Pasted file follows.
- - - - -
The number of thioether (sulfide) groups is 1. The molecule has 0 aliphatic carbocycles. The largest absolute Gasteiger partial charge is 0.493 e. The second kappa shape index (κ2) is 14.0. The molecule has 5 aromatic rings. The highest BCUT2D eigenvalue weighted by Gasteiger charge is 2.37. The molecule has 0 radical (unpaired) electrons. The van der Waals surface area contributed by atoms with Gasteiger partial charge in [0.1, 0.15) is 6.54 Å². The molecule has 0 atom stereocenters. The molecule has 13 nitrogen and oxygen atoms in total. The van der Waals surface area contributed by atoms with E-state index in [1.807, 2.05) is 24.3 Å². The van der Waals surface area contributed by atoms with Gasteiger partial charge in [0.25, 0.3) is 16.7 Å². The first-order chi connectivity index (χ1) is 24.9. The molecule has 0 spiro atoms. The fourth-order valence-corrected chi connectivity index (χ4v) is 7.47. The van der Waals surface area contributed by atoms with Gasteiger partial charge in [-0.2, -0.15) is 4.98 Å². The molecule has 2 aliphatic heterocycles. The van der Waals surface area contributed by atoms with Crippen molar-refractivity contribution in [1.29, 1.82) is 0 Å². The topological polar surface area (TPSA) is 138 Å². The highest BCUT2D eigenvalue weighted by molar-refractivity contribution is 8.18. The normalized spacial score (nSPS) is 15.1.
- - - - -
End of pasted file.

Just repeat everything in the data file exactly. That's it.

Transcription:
The number of thioether (sulfide) groups is 1. The molecule has 0 aliphatic carbocycles. The largest absolute Gasteiger partial charge is 0.493 e. The second kappa shape index (κ2) is 14.0. The molecule has 5 aromatic rings. The highest BCUT2D eigenvalue weighted by Gasteiger charge is 2.37. The molecule has 0 radical (unpaired) electrons. The van der Waals surface area contributed by atoms with Gasteiger partial charge in [0.1, 0.15) is 6.54 Å². The molecule has 0 atom stereocenters. The molecule has 13 nitrogen and oxygen atoms in total. The van der Waals surface area contributed by atoms with E-state index in [1.807, 2.05) is 24.3 Å². The van der Waals surface area contributed by atoms with Gasteiger partial charge in [0.25, 0.3) is 16.7 Å². The first-order chi connectivity index (χ1) is 24.9. The molecule has 0 spiro atoms. The fourth-order valence-corrected chi connectivity index (χ4v) is 7.47. The van der Waals surface area contributed by atoms with Gasteiger partial charge in [-0.2, -0.15) is 4.98 Å². The molecule has 2 aliphatic heterocycles. The van der Waals surface area contributed by atoms with Crippen molar-refractivity contribution in [1.29, 1.82) is 0 Å². The topological polar surface area (TPSA) is 138 Å². The highest BCUT2D eigenvalue weighted by molar-refractivity contribution is 8.18. The normalized spacial score (nSPS) is 15.1.